Mark is passionate about tackling all forms of hate crime with over 33 years experience of community development work with the LGBT+ communities. 3 years experience as Lambeth’s Hate Crime Prevention Coordinator, 3 years working as an Engagement and Communciations Coordinator tackling Disability Hate Crime at Real (a disabled people’s organisation in Tower Hamlets) and is now employed part-time at the Metro Charity as their new Croydon Hate Crime Officer. He runs 17-24-30 NationalHCAW in a voluntary capacity in his spare time.
National Candle of Hope and Remembrance for those affected by hate crime. The lighting of a natinal candle had become a tradtion at St Paul’s Cathedral where it has been lit and displayed each National Hate Crime Awareness Week since 2012. It is usually lit by a victim’s family or friends in their memory. Nick Moore (2012), Ian Baynham (2013), Sophie Lancaster (2014), Mohammed Saleem (2015), 49 victims of the Pulse Nightclub shooting in Orlando and 20 disabled people murdered in a care home in Japan (2016), MP Jo Cox and those killed and injured in the London Bridge, Westminster Bridge, Manchester Areana and Finsbuary Park Mosque attacks (2017), Altab Abli and Stephen Lawrence (2018), and Johnny Delaney (2019).
This year Albert Adams, Raymond Atherton, Kevin Davies, Christopher Foulkes, Steven Gale, Colin Greenwood, Frankie Hardwick, Shawei He, Barrie-John Horrell, Steven Hoskin, Rikki Judkins, Christine Lakinski, Brent Martin, Sean Miles, Laura Milne, Keith Philpott, Fiona Pilkington and William Ripsher will be remembered during the lighting of the National candle which will be on display during National Hate Crime Awareness Week at St Paul’s Catehdral (10th – 17th Octber 2020). The lighting of the candle will be filmed and shared on the Cathedral’s website for the first time this year.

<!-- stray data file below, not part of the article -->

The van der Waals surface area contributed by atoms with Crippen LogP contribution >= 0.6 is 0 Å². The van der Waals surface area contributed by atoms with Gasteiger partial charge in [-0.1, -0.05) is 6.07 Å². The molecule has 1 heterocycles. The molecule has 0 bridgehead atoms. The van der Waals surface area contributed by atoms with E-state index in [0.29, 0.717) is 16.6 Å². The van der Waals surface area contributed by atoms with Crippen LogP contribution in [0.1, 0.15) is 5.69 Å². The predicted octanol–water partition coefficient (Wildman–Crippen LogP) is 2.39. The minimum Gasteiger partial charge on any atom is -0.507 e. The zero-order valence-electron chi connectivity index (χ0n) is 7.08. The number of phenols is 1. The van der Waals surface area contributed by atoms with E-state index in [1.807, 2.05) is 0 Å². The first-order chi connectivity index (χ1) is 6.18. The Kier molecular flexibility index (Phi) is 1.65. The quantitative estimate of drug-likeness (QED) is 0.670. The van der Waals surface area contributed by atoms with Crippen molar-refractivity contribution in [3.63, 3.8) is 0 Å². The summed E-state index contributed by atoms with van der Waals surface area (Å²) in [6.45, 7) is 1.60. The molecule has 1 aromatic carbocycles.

There is an archive on the national website https://nationalhcaw.uk/nationalhcaw-archive covering the history of the charity from April 2009 to the current day. A separate page https://nationalhcaw.uk/april-acts-of-remembrance covers the history of the London Nail Bomb attacks on Brixton, Brick Lane and Soho and the April Acts of Remembrance that take place on the 17th, 24th and 30th April each year (the dates from which we take the first part of our charities name 17-24-30).
“Everything we do is about bringing people together, to remember those we have lost and those who need our ongoing support, to say NO to hate in our communities and make them safer places for everyone to coexist.”
” We spread a message of H.O.P.E. Raising Hate crime awareness, improving Operational responses to hate crime, Preventing hate crime where possible and Empowering communities to work together.”
On our Planning your NationalHCAW website page there are free pdf resources to download. London organisations can register interest in recieving free resources funded by MOPAC and there are left-over resources from previous that can be purchased via ebay with all proceeds going to the charity.
The Mayor’s Officer Policing and Crime has confirmed funding for London to pay for resources for National Hate Crime Awareness Week 2020.
This will include bright yellow t-shirts bearing the slogan “We Stand Together Against Hate” with the hash tag #NationalHCAW and website http://www.nationalhcaw.uk, yellow button badges and hate crime reporting cards with the same slogan. NationalHCAW badges and leaflets promoting the annual week.
The idea behind the business size hate crime reporting cards is simple – people put them in their wallets/purses and forget about them until they are required.
In the first instance the card is abut encouraging people to report what they witness or experience to the police – if people don’t want to talk to the police then there is a dedicated hate crime reporting page on the national website that provides details of number of organisations that provide advice and support.
View the NationalHCAW Hate Crime Reporting page here.